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So I bought a Nexus 10 for development and was super excited by the prospect of being able to simulate other devices using the "adb shell wm" command, with its size, density, and overscan subcommands.

However, I've had a few problems making this work. I'd like to see if anyone else has encountered/overcome these. For the sake of this discussion, let's say I'm trying to simulate a typical phone, running the following:

adb shell wm size 800x480
adb shell wm density 240
adb shell wm overscan reset

First, setting the size messes up the menu bar. In portrait mode, only some of the buttons will be present and at the wrong scale, and in landscape mode, the menu bar is completely missing. In fact, even after you reset everything, it's still missing until you restart the device. Any workaround for this?

Secondly, what does the overscan command do? I can't find any documentation for it anywhere.

Thirdly, is there any way to make the device render the screen using 1 pixel of the new size to 1 pixel of the physical screen? That is to say, if I set the size to 800x480, I'd like to see the new screen take up exactly that much space. Instead, what seems to happen is the 800x480 screen is stretched so that the longest side just fits on the physical display. I suspect that overscan might be the answer, but when I tried to set it to 0,0,800,480, it permanently hung my system and I had to reset to the factory image to recover.

Finally, is there any way to cause the tablet to simulate a phone in terms of what happens to the menu bar during an orientation change? On a tablet, the menu bar goes to new bottom of the screen, but on a phone, it stays where it is.

I like this device so far, but if I could just get this device simulation stuff working, I'd love it! Thanks in advance for any pointers.

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Brian did you have this problem where wm size displays portrait in a landscape, wasting so much screenspace? –  pt123 Nov 20 '13 at 4:53
    
@pt123 My app is a landscape app, so I didn't try that. –  Brian Rak Nov 20 '13 at 18:25
    
didn't it swap it other way for landscape, I forgot to link my question it has a diagram stackoverflow.com/questions/20086099/… thansk –  pt123 Nov 20 '13 at 19:45
1  
Does it work any differently if you swap the dimensions? E.g., 720x1200 instead of 1200x720? If not, I'd say that yes, I agree that it's a waste of screen real estate, but the only thing this feature of the OS is really good for is ballpark verification of layout, because the image is going to be horrendously stretched or squashed any way you cut it. So use it for that. If you need more pixel-perfect verification, you'll have to test on emulators or the real target devices. –  Brian Rak Nov 20 '13 at 21:01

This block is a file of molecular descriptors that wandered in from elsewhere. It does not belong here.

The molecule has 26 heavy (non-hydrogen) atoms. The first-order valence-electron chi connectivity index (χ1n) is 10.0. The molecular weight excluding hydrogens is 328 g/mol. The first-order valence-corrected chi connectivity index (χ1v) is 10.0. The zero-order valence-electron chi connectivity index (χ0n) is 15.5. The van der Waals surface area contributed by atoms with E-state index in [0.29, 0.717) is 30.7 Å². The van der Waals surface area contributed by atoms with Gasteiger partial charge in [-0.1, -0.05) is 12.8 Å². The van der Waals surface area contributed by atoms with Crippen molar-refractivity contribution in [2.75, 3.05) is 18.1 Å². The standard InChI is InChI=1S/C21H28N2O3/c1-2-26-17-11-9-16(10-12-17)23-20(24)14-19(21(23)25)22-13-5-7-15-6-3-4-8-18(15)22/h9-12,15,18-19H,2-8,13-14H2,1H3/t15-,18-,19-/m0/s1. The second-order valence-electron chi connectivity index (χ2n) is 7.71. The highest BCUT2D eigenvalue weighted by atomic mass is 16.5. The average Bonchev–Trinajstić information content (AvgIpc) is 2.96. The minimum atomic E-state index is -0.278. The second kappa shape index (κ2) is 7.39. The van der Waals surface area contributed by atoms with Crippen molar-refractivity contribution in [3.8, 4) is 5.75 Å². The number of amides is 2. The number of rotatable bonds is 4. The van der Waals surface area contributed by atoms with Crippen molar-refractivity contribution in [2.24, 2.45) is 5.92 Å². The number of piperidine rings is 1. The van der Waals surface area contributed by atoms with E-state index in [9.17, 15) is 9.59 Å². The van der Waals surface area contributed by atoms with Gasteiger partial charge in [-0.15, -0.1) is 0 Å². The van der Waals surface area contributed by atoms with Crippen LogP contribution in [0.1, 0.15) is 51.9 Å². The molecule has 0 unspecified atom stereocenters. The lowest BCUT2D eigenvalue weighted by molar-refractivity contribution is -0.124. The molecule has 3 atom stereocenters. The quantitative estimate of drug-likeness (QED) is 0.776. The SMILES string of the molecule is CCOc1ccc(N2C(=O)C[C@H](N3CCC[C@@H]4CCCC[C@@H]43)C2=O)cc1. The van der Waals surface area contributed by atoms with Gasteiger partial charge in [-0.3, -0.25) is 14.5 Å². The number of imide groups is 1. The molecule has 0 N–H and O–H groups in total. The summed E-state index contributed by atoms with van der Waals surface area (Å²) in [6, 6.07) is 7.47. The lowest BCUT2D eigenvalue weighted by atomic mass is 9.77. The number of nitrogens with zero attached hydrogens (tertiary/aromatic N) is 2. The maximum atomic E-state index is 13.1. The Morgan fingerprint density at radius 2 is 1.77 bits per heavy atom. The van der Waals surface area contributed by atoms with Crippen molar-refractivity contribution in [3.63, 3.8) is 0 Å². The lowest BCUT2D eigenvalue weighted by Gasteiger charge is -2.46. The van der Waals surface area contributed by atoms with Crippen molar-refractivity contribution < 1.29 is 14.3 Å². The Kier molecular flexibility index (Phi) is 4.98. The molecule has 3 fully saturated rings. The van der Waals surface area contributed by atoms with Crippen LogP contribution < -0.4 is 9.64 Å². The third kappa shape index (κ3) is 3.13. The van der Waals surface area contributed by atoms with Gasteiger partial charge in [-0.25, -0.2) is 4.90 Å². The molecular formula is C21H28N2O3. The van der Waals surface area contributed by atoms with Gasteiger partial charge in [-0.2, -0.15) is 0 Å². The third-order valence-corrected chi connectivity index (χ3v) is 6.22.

wow thanks it worked, if you go my question and reply that as an answer I can approve it and you will get the deserved points for it. Now with this working the 7inch tablet is displaying a 4.5 inch screen quite well. This could be useful. I find with emulators it's difficult to make your app touch friendly, right size buttons and spacing. –  pt123 Nov 21 '13 at 0:33

2 Answers 2

up vote 3 down vote accepted

Okay, I think I figured out enough of this to be useful. I will attempt to answer each of the questions I raised in my original post. Then I'll share a few other things I've learned about how to use this effectively.

  • Is there any way to avoid messing up the menu bar when at the home screen?

Not that I've discovered, and changing the settings seems to have a cumulative effect that will usually royally screw up the home screen until you restart the device. However, you can usually at least unlock the device, which is enough to be useful. The key is to start your app first, then adjust the size and density while already running it. Simply press the power button to turn off the screen, adjust the size and density as you like, then power the screen back on, unlock, and you're app will be running properly at the new size and density.

  • What does the overscan command do?

I've found only oblique references to this, but the best I can determine, it's for TVs or other displays where not all of the screen is guaranteed to be usable/visible. I don't think it really applies to a regular phone or tablet.